Building upon the overwhelming response to his 2006 Reclamation Project, where the community has since planted acres of mangroves in Biscayne Bay, environmental artist and University of Miami Professor of Practice Xavier Cortada’s new proactive, socially-charged project will encourage residents across Miami-Dade County to plant saltwater mangrove propagules in their yards to help combat saltwater intrusion and prepare for sea-level rise.
Next to the planted propagule, residents will be encouraged to place a white flag with their property elevation, a message of hope or their pledge for the future.
We need to “plan(T)” for the future. With sea-levels rising, one of the biggest hurdles will be saltwater intrusion into the aquifer, affecting the water we drink and use for our landscapes and agriculture. In the decades to come, much of our non-salt tolerant tree canopy will die.
Plan(T), which will include an exhibition during Art Basel 2019, presentations at 50 Miami-Dade Public Library System branches and a mangrove propagule giveaway, asks homeowners to plant mangrove propagules, or seedlings, which can withstand the test of time and help serve as storm buffers. Planting salt tolerant mangroves in high ground will help to safeguard vulnerable areas of our city and provide future seed stock for areas surrendered to rising seas.
Similar to last year’s “Underwater HOA,” in which Cortada engaged concerned citizens to become problem solvers on sea-level rise, the new project focuses on raising awareness and building community, including involving students at local schools in the “mangrove in every yard” reforestation effort.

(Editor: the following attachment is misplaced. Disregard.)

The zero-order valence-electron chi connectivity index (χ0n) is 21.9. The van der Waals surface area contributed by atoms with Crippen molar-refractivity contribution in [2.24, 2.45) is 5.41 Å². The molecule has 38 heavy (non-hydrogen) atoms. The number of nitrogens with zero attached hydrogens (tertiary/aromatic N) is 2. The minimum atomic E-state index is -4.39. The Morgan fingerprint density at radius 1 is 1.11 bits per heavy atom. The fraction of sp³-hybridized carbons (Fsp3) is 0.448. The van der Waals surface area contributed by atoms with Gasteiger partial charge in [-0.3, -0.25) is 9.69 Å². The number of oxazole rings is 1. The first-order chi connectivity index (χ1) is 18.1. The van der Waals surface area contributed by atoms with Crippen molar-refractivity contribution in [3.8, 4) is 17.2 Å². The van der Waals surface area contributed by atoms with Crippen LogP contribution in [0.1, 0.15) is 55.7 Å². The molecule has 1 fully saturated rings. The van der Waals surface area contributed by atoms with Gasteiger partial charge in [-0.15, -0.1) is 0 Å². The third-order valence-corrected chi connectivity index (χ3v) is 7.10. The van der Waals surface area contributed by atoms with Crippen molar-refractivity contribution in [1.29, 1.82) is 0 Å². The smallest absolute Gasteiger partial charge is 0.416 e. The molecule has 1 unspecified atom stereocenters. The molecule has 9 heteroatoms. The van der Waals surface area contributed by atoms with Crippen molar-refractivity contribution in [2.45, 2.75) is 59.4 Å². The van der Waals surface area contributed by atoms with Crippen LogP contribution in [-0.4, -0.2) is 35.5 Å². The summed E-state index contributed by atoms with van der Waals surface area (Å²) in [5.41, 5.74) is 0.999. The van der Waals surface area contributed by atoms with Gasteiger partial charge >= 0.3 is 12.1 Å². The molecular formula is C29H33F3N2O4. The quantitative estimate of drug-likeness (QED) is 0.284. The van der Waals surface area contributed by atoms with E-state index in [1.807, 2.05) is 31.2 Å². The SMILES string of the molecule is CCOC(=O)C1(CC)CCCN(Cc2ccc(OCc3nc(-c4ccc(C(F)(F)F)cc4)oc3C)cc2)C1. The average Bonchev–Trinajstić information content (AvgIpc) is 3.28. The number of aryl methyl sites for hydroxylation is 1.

The main exhibition will take place in the Hibiscus Gallery at Pinecrest Gardens during Art Basel 2019. Installations will also be presented at every single branch of the Miami Dade Public Library System. The project and exhibition will be presented in collaboration with the University of Miami Abess Center for Ecosystem Science and Policy, Pinecrest Gardens, Miami-Dade Public Library System, Frost Science and Cortada Projects.
Above: Cortada’s Miami Mangrove Forest (2004), a metaphorical reforestation of downtown Miami.
“The mangrove roots symbolize the residents who have set roots in their neighborhood and built community,” said Cortada. “[B]y reaching out to others, we build a stronger community, much like the walking feet of mangrove roots do to build formidable structures and nurture new life.” — Xavier Cortada (Miami Mangrove Forest, 2004)